The new chair of the board responsible for building the National Children’s Hospital today cast doubt on whether it will be possible to make any significant reduction in its massive €1.4bn construction cost.
Fred Barry who was speaking at the Oireachtas health committee indicated the problem may have been an early underestimation of cost rather than an overrun.
But he warned the big challenge will be trying to stop the cost increasing in the future.
He said the scope of the project was underestimated at a very early stage based on tender documents which did not properly pick up its scale.
The hospital, to be built on the site of St James’s Hospital, is now €450m more than when it was signed off in April 2017.
Responding to questions from Fianna Fail spokesman on health Stephen Donnelly, Mr Barry, who is the former chief of the National Roads Authority, said he did not believe the cost would be “significantly different” if it had gone through competitive tendering.
“What we are looking at here is a late recognition of the scope of the work rather than spending far too much on achieving the result.”
He said the projected savings signed off at the beginning was €70m and this was ambitious. Only €20m has materialised.
He predicted there are no significant savings to be had that will affect the headline cost figure.
The challenge will be to stop the price rising further.
There may be future scope changes and the builders BAM are entitled to make claims if construction inflation goes over 4pc a year.
“Our challenges over the next few years is getting it built. It is a very constrained site and challenge is to get it built safely and not have accidents on the site,” he added.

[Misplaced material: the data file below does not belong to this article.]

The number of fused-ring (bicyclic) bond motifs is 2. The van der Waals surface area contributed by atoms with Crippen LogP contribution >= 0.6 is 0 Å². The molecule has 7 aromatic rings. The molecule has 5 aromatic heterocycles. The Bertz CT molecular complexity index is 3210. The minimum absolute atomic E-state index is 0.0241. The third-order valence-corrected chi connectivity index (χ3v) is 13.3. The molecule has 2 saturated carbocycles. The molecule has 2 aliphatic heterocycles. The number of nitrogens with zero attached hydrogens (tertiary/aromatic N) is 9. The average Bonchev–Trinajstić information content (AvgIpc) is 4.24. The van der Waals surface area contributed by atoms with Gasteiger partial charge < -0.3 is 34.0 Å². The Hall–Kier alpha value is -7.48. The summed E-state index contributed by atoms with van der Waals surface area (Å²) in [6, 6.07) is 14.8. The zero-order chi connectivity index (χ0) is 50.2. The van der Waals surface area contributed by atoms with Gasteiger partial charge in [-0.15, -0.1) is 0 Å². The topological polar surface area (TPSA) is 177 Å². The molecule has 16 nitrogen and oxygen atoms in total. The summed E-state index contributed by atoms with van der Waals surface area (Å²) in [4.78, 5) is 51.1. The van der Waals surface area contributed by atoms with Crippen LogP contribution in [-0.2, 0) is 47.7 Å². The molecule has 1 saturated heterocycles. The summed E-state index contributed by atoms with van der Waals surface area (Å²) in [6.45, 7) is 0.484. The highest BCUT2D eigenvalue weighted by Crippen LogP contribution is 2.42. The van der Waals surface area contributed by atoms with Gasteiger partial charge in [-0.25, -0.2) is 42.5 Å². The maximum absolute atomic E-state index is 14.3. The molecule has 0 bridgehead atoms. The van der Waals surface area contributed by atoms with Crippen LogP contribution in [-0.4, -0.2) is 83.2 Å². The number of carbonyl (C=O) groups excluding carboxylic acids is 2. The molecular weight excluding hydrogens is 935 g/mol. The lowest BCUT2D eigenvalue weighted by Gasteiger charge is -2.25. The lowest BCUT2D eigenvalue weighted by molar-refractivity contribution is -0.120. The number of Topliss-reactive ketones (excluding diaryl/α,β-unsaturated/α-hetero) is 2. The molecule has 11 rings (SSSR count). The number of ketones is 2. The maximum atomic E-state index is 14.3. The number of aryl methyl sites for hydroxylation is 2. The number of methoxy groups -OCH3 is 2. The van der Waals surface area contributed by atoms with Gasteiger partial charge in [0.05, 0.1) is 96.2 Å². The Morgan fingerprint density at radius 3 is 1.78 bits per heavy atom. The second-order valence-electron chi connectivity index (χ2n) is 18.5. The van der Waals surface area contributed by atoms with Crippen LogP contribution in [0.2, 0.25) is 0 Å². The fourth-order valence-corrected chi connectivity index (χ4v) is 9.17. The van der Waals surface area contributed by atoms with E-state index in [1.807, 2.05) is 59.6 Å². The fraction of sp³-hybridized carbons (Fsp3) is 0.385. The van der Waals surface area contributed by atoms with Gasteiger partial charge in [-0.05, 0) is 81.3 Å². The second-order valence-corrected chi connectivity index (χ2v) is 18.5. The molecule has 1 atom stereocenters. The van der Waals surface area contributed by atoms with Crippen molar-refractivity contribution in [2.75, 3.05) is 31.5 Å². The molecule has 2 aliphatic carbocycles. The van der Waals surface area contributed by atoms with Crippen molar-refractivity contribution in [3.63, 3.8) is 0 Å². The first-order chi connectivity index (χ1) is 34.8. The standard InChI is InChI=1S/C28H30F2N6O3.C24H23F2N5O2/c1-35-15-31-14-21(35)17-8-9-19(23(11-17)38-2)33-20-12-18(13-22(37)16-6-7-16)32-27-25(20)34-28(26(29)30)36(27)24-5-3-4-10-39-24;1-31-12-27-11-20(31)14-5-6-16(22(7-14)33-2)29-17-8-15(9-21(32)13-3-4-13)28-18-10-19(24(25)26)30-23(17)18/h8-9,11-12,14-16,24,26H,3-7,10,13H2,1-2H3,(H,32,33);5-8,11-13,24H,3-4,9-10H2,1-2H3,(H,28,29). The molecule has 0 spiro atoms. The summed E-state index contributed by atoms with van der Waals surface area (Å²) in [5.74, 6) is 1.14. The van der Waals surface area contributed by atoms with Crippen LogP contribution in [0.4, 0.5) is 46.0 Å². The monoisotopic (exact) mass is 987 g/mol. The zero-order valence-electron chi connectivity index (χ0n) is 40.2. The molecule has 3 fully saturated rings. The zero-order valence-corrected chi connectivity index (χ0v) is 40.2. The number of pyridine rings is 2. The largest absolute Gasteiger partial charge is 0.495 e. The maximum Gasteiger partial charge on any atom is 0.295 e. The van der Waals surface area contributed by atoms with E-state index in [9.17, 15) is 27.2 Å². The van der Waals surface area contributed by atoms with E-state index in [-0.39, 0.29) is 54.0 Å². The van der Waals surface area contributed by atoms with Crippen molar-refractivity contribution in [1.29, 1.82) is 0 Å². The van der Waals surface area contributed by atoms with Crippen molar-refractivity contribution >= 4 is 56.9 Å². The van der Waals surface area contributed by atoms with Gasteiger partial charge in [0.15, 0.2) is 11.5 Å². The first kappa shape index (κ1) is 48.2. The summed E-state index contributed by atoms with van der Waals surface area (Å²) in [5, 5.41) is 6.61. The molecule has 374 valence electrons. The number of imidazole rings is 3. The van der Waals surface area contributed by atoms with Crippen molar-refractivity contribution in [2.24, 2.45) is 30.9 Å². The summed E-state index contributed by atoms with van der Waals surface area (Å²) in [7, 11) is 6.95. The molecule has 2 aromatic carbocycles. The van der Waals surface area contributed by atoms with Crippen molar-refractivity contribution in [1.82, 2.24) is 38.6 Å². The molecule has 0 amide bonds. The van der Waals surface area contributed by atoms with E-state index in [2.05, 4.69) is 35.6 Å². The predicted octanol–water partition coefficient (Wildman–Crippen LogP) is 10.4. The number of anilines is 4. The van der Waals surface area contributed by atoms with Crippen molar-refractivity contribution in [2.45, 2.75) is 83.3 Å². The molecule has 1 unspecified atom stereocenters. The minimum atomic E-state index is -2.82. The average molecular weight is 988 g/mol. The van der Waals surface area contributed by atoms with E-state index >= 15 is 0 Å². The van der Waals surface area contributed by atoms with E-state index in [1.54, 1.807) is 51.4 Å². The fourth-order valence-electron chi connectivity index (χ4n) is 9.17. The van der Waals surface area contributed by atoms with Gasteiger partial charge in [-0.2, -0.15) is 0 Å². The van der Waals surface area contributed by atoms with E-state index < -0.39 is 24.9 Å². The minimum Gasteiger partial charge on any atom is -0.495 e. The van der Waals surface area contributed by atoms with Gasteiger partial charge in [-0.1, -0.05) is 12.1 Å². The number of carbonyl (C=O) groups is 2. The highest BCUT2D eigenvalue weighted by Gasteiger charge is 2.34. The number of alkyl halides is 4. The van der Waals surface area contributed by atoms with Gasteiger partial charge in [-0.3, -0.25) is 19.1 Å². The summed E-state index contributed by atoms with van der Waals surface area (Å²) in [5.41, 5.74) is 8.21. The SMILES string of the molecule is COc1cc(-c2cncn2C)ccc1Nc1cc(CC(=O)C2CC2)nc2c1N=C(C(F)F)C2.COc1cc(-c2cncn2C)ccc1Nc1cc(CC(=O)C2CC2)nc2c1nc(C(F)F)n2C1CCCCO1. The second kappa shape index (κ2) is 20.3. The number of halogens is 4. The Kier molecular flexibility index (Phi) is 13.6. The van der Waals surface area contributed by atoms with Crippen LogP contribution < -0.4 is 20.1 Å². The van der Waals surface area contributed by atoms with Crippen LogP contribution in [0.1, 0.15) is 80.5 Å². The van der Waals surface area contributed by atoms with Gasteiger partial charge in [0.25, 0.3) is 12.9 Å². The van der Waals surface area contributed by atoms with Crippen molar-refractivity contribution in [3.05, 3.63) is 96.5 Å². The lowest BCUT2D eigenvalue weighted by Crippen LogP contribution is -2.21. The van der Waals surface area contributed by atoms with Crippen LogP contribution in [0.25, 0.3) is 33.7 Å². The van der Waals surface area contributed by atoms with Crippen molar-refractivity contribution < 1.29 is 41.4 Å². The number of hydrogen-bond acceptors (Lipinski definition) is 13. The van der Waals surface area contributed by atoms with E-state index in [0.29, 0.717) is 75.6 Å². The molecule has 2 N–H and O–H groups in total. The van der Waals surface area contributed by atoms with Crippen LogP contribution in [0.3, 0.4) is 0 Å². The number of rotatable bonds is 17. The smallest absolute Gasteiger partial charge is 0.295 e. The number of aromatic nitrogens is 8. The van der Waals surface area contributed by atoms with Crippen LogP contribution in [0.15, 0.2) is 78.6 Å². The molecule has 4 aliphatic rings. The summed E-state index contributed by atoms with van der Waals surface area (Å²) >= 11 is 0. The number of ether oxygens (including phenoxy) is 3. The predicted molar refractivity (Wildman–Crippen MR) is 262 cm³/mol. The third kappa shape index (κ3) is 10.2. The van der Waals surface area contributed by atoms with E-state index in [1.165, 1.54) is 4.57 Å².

He said he will be guided by decisions taken by the Government on foot of the PWC report on the hospital due in a few weeks.
He told the committee: “I am here in my capacity as Chair-designate of the National Paediatric Hospital Development Board (Development Board).
“The Development Board has the remit to design, build and equip a new national children’s hospital on the campus shared with St. James’s hospital, and the two Paediatric Outpatients and Urgent Care Centres on the Connolly and Tallaght University Hospital campuses.
“Considerable progress has been made on this remit to date.
“The Connolly facility will open later this year, and construction of both the main hospital at St. James’s and of the Tallaght facility has commenced. I would like to acknowledge the contribution and personal commitment of my predecessor, Mr Tom Costello, in chairing the Development Board to this point.
“I worked in the public sector as Chief Executive of the National Roads Authority at a time when we built much of the motorway network. And, I have extensive board experience, in both the private and public sectors.
“The new children’s hospital is not just another big infrastructure project. It is much more than that. It will be transformational for the care we give our children and young people, who represent about a quarter of our population.
“I am honoured to be asked to play a role in its development and finally I look forward to working with the Board of Children’s Health Ireland on this great national project. “